On the occasion of her son’s graduation from high school, Sandra Boynton, the well-loved creator of books and cards featuring hippos, dinosaurs, and sheep, has written a celebratory book for “onwardly mobile” readers. Everyone on the planet will compare this title to Dr. Seuss’s Oh, the Places You’ll Go, and we will, too. Yes, they’re both delightful, silly picture books with vaguely unidentifiable critters as the emcees, rejoicing in the reader’s recent graduation or other success. Festive exclamation points abound, along with rhyming, and alternating cheering and questioning (“Now what will you do?”). But Sandra Boynton is Sandra Boynton, and Dr. Seuss is Dr. Seuss, and ne’er the twain shall meet. Boynton’s more contemporary text and illustrations feature a cow doing yoga (“OOM”) and a headphone-clad fellow listening to “great rock-and-roll,” among her other trademark characters flying away under balloons, partaking of chocolate, and scrambling up mountains. A box on the first page with “CONGRATULATIONS” across the top and “To” and “From” below make it perfectly clear that this is a book for giving. Behind all the goofy faces and simple rhymes is a very real, very sweet sentiment of pride and support that any loving friend or family member will be glad to share with that special successful person, young or old. Boynton’s style can be recognized a mile away in such classics as Dinos to Go, Hippos Go Berserk!, and Moo, Baa, La La La!. (All ages) –Emilie Coulter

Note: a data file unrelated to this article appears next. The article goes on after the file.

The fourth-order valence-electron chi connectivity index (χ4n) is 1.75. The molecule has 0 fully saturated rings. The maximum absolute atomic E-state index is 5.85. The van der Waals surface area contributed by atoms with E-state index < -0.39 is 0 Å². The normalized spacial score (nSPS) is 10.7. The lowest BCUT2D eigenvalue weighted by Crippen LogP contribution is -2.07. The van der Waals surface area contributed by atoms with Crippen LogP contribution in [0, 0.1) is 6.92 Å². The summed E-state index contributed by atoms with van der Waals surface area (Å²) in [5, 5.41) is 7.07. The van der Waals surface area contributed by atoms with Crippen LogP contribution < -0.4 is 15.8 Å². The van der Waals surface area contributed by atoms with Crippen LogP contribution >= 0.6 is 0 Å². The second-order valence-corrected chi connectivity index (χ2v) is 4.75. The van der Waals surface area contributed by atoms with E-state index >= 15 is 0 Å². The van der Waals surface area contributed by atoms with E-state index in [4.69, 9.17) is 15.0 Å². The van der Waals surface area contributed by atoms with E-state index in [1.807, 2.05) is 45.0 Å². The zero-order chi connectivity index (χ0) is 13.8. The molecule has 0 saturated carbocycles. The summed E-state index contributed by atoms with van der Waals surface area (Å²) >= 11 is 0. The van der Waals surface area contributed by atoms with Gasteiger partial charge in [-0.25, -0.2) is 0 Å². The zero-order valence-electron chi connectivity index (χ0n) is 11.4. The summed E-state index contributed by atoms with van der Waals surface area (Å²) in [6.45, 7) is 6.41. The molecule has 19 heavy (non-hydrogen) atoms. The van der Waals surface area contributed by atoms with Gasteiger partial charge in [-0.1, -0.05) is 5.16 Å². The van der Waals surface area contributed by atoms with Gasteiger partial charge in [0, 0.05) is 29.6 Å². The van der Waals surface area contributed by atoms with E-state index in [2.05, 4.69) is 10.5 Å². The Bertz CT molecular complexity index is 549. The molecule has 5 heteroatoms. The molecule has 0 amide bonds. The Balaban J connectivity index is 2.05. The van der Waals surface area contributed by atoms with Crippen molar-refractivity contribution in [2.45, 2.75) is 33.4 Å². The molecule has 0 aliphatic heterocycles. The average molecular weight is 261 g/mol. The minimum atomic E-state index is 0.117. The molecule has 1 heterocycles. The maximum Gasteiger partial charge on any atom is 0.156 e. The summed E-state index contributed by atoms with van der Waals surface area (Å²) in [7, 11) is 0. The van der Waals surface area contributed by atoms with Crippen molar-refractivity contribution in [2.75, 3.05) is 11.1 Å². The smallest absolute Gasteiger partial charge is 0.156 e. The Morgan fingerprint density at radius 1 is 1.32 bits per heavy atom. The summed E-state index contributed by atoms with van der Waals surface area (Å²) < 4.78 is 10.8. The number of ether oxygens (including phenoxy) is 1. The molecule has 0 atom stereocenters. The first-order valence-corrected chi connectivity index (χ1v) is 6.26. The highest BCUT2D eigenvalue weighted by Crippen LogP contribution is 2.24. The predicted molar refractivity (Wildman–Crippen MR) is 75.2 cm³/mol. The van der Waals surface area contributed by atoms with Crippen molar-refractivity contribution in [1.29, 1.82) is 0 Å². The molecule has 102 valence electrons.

From Publishers Weekly
Like Dr. Seuss’s Oh, the Places You’ll Go!, Boynton’s latest picture book seems geared more for the graduation gift market than the children’s bookshelf. She strikes up a chipper note from the start, offering introductory congratulations of an unspecified nature to the reader (“You did it!/ You’re done!/ You made it!/ You’re through!”) then asks, “Now what will you do?” A tongue-in-cheek dash, in rhyme, through the many options life holds follows (“Do you long for adventure?/ Do you love to read maps?/ Would you rather stay home/ with your chocolate,/ perhaps?”). If Boynton treads a well-worn path here, offering advice that is somewhat generic and bland (“Whatever you do,/ whether near or so far,/ I know you’ll be great./ You already are”), the artwork plays against the relentlessly upbeat tone and helps to hoist the book above greeting-card sentiment. Filled with her trademark bestiary of droll, quizzical characters, from a cow meditating in the lotus position (“oom”) to a frog with an outboard motor attached to his lily pad (“some like to go fast”), the amusing scenarios will prod laughter from young and old alike. All ages.
Copyright 2001 Cahners Business Information, Inc.
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